4. Great Cakes by Carole Walter. Okay, so I need another baking book like I need another hole in the head. Still, I'd once checked another baking book from Walter out of the library and had liked it - she is a cooking teacher and so has meticulous directions and insider tips. 

5. Gooseberry Patch Homestyle Family Favorites (no real author; the recipes were contributed by customers and staff of the Gooseberry Patch company). This volume is a more "upscale" version of the numerous GP cookbooks: hardcover format and color photos versus spiral binding and line drawings. But like their less-expensive cookbooks, this one has the usual GP emphasis on homey but rather fattening foods. Still a fun read, and I got a kick out of the cutesy tips scattered throughout (also a given with this company's books): "Wake up the family with a rise & shine omelet buffet! Set out a variety of cheeses, vegetables and meats. Everyone can layer their favorite ingredients in a mini pie plate and get just what they want." Gee - just like at Embassy Suites! 

Or: "Get out the tiki torches and grass skirts when serving Polynesian Chicken! Play Hawaiian music, make paper flower leis and make it a family dinner to remember." Sigh - I never did any of this, so I guess I didn't make family dinners that would be remembered. But that wasn't all my fault - I didn't have that Polynesian Chicken recipe until late last week.

Yes, every day can be a celebration with Gooseberry Patch cookbooks - but I celebrated finding those other cookbooks as well! The only thing I'm not celebrating is finding a place for them on my kitchen shelves. Guess it's time to weed out a few I don't use anymore. 

Sunday, March 1, 2015

The Use-It-Up Month: Recap

Hello! At the beginning of February I'd written a blog post on how it was going to be a "use-it-up month" - I'd "shop" from our freezer and pantry for our meals, and I'd make an effort to purchase only what I needed from thrift stores and other shops.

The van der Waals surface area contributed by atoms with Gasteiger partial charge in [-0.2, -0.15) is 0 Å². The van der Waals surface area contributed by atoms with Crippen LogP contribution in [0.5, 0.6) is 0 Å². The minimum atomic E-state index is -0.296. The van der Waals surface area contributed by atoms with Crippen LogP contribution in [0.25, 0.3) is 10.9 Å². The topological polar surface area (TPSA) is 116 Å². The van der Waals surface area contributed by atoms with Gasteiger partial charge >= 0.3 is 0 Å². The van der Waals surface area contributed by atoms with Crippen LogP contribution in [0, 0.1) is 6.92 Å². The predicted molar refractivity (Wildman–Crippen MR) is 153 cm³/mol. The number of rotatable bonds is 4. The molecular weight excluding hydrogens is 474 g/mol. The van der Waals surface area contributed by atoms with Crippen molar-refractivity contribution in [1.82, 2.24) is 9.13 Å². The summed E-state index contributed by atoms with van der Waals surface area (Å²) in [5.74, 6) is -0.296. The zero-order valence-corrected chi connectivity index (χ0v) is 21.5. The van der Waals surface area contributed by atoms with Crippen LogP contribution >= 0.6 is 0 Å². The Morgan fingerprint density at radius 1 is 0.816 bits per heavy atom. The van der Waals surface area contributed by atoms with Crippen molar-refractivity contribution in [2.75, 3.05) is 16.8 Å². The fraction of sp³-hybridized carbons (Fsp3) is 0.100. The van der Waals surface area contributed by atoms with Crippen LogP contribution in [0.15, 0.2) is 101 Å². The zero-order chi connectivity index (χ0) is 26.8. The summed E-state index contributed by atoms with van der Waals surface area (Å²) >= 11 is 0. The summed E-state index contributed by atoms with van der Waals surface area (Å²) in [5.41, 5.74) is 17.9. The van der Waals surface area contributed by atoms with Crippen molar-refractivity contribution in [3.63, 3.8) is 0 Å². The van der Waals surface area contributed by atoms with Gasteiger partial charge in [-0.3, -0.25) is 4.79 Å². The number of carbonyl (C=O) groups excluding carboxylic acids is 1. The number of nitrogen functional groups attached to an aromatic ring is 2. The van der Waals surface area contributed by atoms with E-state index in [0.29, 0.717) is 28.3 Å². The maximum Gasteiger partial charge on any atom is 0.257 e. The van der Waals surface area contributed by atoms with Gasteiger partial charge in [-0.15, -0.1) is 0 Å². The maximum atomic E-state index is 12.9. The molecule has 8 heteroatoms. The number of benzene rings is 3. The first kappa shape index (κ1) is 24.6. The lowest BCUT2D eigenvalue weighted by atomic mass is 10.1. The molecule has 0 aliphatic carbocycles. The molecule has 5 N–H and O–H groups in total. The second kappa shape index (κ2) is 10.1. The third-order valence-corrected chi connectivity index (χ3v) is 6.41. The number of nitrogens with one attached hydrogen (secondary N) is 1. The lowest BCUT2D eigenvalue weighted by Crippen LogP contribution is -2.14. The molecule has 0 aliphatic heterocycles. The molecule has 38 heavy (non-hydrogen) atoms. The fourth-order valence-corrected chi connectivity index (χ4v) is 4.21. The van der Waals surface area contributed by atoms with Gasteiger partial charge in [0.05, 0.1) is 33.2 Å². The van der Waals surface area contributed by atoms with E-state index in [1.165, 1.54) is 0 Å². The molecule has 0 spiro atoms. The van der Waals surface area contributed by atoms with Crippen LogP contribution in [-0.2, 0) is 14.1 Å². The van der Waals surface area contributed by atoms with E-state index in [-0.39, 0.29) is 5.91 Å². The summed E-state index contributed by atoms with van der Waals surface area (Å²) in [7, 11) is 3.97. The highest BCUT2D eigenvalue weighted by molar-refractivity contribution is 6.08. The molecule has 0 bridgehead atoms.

So how did I do? Mostly pretty well, although I must say that the very cold, rather snowy weather we had all month played a factor in staying out of shops most of the time. Either I was tired after snow shoveling, or had no desire to traipse around town on icy roads and in below-zero windchills. 

One big success, as described in this post, was the making of a patchwork comforter for charity, using flannel I've had in my possession for a few years. I'm close to being done with this project. Okay, so some of the squares are a little off-kilter, but is it warm and colorful, as desired by the organization requesting comforters? Yes, and yes! 

I had a lot of little "use-it-ups" as well, like some of the partly-used small bottles of hair conditioner brought home from hotel stays over the years. Since my hair isn't very long, I don't need a lot of conditioner, so those bottles were taking forever to empty. But then I read a tip on for a DIY fabric softener: put a capful of hair conditioner on a damp white washcloth and toss that in the dryer along with the clothes. I tried that and it seems to work well. 

Grocery bills were lower for the month because I used foodstuffs we already had on hand for our meals (other than fresh produce, milk and a few other necessities). I still have plenty of food in our basement freezer, but it's not quite as full as it was at the beginning of the month. 

I even finally got around to cooking up some soybeans I'd gotten from the farmer's market a few years back. At the time of purchase I figured I'd cook them up to use in soups, chili or vegetarian meals, but just never got around to cooking them. It seemed easier to use the more familiar black, pinto, kidney and white beans.

But since this bag of soybeans has been sitting in my pantry all this time, I decided I might as well use them. Cooked them up in the slow cooker and froze them in 1-cup portions (my cooking/storage method for the other dried beans I mentioned above). I used one of these portions to make Bolinas Soyburgers from my Diet For A Small Planet cookbook. These may sound unappealing to you, but I thought they turned out quite well. But then again, I happen to like the veggie burger recipes I've tried. 

Did I miss the mark on any facet of my use-it-up campaign? Yes, I did, when it came to not buying any reading material from the thrift stores. I thought it was reasonable to buy the current issue of Country Living magazine, for instance - at a quarter, that's a great buy compared to newsstand prices. But the three cookbooks I bought - well, at least I got rid of more than three books after I brought these home. 

I stayed away from thrift store fabric purchases, though, and passed up a number of interesting housewares - some vintage, some current, but all reasonably priced. But if there's one thing I've learned from shopping secondhand, it's that there's always another great buy another day. 

And now that it's another month, who knows? I'll probably purchase something other than a magazine or cookbook at a thrift store, and will likely add an unnecessary item to my grocery store shopping list. But my Use-It-Up Month was a fun challenge while it lasted!